In the annual Penny Readings, now in its fourth year of emulating Charles Dickens’s event of 1862 in which the great author described the room as “simply perfect”, The Reader Organisation have managed to encapsulate not only the very essence of Christmas, but also the very heartbeat of what Liverpool ’08 should be about. What better way to herald the arrival of Christmas than to spend a somewhat chilly Sunday evening in the luxurious surroundings of the Small Concert Room to listen to some of the city’s finest exponents of the spoken word reading festive extracts from Hardy, Dickens and Shakespeare?

Introducing some of the city’s musical foundations such as the Life Changers Empowering Ministries Gospel Choir – incorporating singers from seven different countries – and the Merseyside Dance Initiative’s, African Youth Dance, whose performance was filled with colour and unrestrained enthusiasm, BBC Radio 4 presenter, David McFetridge, held proceedings together as MC, reading extracts from Capsica’s Mersey Minis anthologies.

But it is the guest readers who make the event what it is and not least this year was Annabelle Dowler – Kirtsy Millar in The Archers and The Shepherd in The Liverpool Playhouse production of The Flint Street Nativity – who read from The Winter’s Tale and As You Like It, bringing scenes vividly to life with great energy.

Equally as eloquent were the University of Liverpool’s Brian Nellist MBE, who read from Thomas Hardy’s Under The Greenwood Tree and poet Jenny Joseph, reading from Bleak House and her own work, Led By The Nose, A Garden Of Smells.

As is traditional at the this event, however, it is the chosen passage from A Christmas Carol read by Philip Davis, Editor of The Reader magazine, that closed the show and so released the five hundred strong audience into the chilly night air with a lighter heart and a renewed sense of what the meaning of Christmas should be.


Chris High is an author and freelance journalist. He also writes crime fiction book reviews, theatre, music and film reviews, and interviews writers, media personalities and musicians. We are not entirely sure what his tastes in cake are. Or if he even likes cake.

(Festival Girl is away)

BBC Free Thinking Festival: A Festival of Ideas

Free Thinking 07, BBC Radio 3 and BBC Radio Merseyside‘s unique festival of ideas launches in Liverpool this Friday (November 9). With events at Fact and BBC Radio Merseyside, Free Thinking brings you face-to-face with today’s leading artists, scientists and other thinkers. Over the weekend, you can join them and many others considering ideas through interviews, debates, talks, poetry and performances. The Reader is hosting ‘Book at Breakfast’ on Saturday and Sunday (still a few tickets left for Sunday, so book now if you want to come) and Ian McMillan, new regular contributor to The Reader, will record The Verb live on Friday evening.

With freedom as a major theme at this year’s festival, there are events that tackle issues of freedom in education, the ownership of our own freedom, prisons and society, the changing perspectives of childhood and concepts of equality. The full list of events can be found here and even if you are unable to attend, there are opportunities for everyone to tackle the issues raised. Most of the events over the weekend will be broadcast on BBC Radio 3 and BBC Radio Merseyside, as well as being available to listen for up to a week on the Free Thinking website; there are polls and comments awaiting your responses and the chance to write haiku on any debate or theme from this year’s festival (also, don’t forget to vote for Jane as part of the People’s Choice debate!).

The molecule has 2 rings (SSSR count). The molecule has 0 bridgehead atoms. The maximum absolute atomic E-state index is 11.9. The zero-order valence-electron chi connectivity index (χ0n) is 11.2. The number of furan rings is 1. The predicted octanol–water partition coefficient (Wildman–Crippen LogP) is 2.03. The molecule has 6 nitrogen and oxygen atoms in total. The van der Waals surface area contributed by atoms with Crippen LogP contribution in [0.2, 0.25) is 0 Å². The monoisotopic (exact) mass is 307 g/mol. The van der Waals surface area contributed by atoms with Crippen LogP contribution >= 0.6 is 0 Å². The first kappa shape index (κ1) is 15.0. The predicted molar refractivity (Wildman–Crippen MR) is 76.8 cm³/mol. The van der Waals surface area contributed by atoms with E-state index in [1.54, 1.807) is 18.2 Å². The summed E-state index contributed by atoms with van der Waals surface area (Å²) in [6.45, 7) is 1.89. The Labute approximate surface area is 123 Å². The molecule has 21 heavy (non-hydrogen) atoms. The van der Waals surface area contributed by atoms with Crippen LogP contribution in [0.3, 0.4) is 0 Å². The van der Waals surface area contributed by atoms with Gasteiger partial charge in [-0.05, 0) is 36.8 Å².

Posted by Jen Tomkins

Mersey Minis Launch: Number 5, Leaving

Fans of the popular diminutive book series Mersey Minis–mentioned here before–will be pleased to hear about the launch of book number 5, Leaving as well as the complete five-volume box set on November 6, 2007 at the Merseyside Maritime Museum. This is a terrific series that brings together professional and amateur voices to celebrate Liverpool’s centenary year. The launch will feature readings from Leaving by actor Brian Dodd.

About Leaving:

It is perhaps as a port of exit that Liverpool made its biggest impact on the world, but not all departures in Leavingare physical: the fifth Mersey Mini is packed with a diverse take on leaving, including lost youth, demolition, the docks and death itself. Featured writers include Herman Melville, George Melly, Noam Chomsky, Anthony Burgess and Steven Gerrard.

Edited by Deborah Mulhearn, Leaving is the fifth Mersey Mini, a series of writing about Liverpool by residents and visitors over the past eight centuries. Volumes one to four; Landing, Living, Longing and Loving have been released throughout 2007, including a giveaway of 3,500 free copies of volume three, Longing, to celebrate Liverpool’s 800th birthday on August 28th.

The set of five will be available for the first time, bound with a stylish clear PVC band, allowing the colours of each spine to show through. November 6 also includes the private view of artist Clare Curtis’ lino cuts from the series, with an exhibition following at the Editions gallery on Cook Street from November 8 to 24 2007.

Copies of the Mersey Minis are available from bookshops across Liverpool and Merseyside, and online at loveliverpool-books. Individual copies are £3.95, or the set of five is available for £14.99.

Posted by Chris Routledge

Book At Breakfast Invitation 10th and 11th November

The Reader in association with BBC Radio 3 is running two “Book at Breakfast” events on 10th and 11th November as part of the 2007 Free Thinking Festival. We are offering the chance to attend these invitation-only events. Just complete the contact form below, including a postal address and we will send you a copy of the extract under discussion, directions to the venue, and your free invitation.